If the temporary or final crown is in pieces I encourage you to seek an emergency dentist at once because this may lead to more issues down the road.

If you have a broken filling, broken tooth or are in any form of pain call an emergency dentist and seek care.

If you have fallen and broken a tooth and there is severe bleeding and pain seek an emergency dentist at once.

 It advised not to visit the hospital emergency room because first responders are already overwhelmed with the effect of the Coronavirus.

While we grapple with this new normal and watch elected officials decide our next move in responding to the virus let us hunker down and prepare for the long haul

We are here for your Emergency needs Call 678 810 1100 to schedule an emergency appointment.

Prevention: Let It Shine

While lasers were at one time just material for science fiction writers, they’ve become a common part of our everyday life. They zap through your groceries, they open garage doors … and now they can detect wear and tear on your tooth’s surface before it becomes a cavity.

Is it caries [cavity]? Or is it a healthy tooth? Dentists often experience anxiety when attempting to diagnose the phenomenon known as hidden caries. A suspicious-looking tooth presents a treatment dilemma for dentists. Should the tooth be opened up? What if no cavity is found? Should the tooth just be watched? Or does that give caries more time to destroy the tooth’s structure? In the case of hidden caries, traditional diagnostic methods all too frequently yield indeterminate results. If you can’t detect a sub-surface lesion, how can you treat it?

Diagnodent is a revolutionary new dental laser tool that safely and effectively detects changes on your tooth’s surface that might not be visible on a traditional x-ray. When this light source is directed at your tooth, anything unusual about the tooth’s surface, such as the beginnings of a surface breakdown, or the start of a cavity, causes a different type of light to be bounced back to the instrument. This light is transferred into an acoustic signal and the wavelength is then evaluated by the control unit. This lets us know what type of preventive treatment you might need. Diagnodent can even detect decay occurring under a crown, allowing us to quickly catch what could later become a problem.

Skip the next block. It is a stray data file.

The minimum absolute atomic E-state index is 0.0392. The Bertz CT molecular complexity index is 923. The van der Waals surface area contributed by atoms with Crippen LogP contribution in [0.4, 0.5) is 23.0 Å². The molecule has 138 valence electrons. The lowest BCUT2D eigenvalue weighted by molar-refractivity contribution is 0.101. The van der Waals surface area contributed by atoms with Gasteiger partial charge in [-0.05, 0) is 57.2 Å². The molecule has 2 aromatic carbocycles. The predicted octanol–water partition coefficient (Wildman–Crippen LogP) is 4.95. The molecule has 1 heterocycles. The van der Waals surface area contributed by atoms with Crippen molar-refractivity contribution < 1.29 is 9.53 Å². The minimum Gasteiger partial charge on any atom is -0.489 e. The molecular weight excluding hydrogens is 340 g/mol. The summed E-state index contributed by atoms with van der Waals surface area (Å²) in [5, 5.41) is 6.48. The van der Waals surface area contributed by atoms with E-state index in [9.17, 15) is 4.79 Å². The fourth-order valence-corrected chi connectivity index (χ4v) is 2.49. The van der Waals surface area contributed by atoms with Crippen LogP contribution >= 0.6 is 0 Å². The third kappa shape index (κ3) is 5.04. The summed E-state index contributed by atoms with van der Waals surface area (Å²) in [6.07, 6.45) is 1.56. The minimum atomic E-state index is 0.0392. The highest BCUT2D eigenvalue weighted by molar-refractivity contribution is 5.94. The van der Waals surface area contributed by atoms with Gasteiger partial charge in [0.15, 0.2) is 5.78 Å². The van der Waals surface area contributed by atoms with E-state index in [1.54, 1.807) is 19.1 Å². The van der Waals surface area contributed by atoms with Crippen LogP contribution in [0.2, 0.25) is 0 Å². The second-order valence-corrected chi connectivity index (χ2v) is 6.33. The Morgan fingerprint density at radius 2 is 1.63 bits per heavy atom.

Treatment decisions require a higher degree of certainty. The Diagnodent laser caries detection aid removes the doubt from treatment decisions regarding hidden caries or questionable stained grooves. The device’s ability to see into a tooth’s biting surface pits and fissures enables dentists to treat sub-surface caries lesions with confidence.

We want to ensure that every tooth remains yours for life, and that your visit to our office is comfortable and pleasant. Diagnodent is a unique development that will not only reduce your need for x-rays, it will catch problems before they even get started.

Extra Cavity Protection for Kids

You might think that cavities are inevitable for kids, but in truth, they’re not. A healthy diet mixed with good oral hygiene (brushing and flossing) plus regular dental visits can prevent tooth decay. Dental sealants can reduce the risk even more. In fact, studies show that dental sealants can reduce decay in school children by 70%.
Dental sealants are thin plastic coatings that are applied to the grooves of back teeth, where tooth decay is usually a problem for kids and teens. Sealants act as a barrier between the chewing surfaces by blocking pieces of food and germs.
Sealants work best on permanent molars, which usually erupt at age 12. It’s best to have sealants applied soon after the permanent molars erupt so that decay doesn’t have a chance to develop.
Because they’re so thin, dental sealants won’t have an effect on your child’s speech or make chewing difficult. Sealants can be clear or slightly tinted; either way, they’re virtually invisible to the naked eye.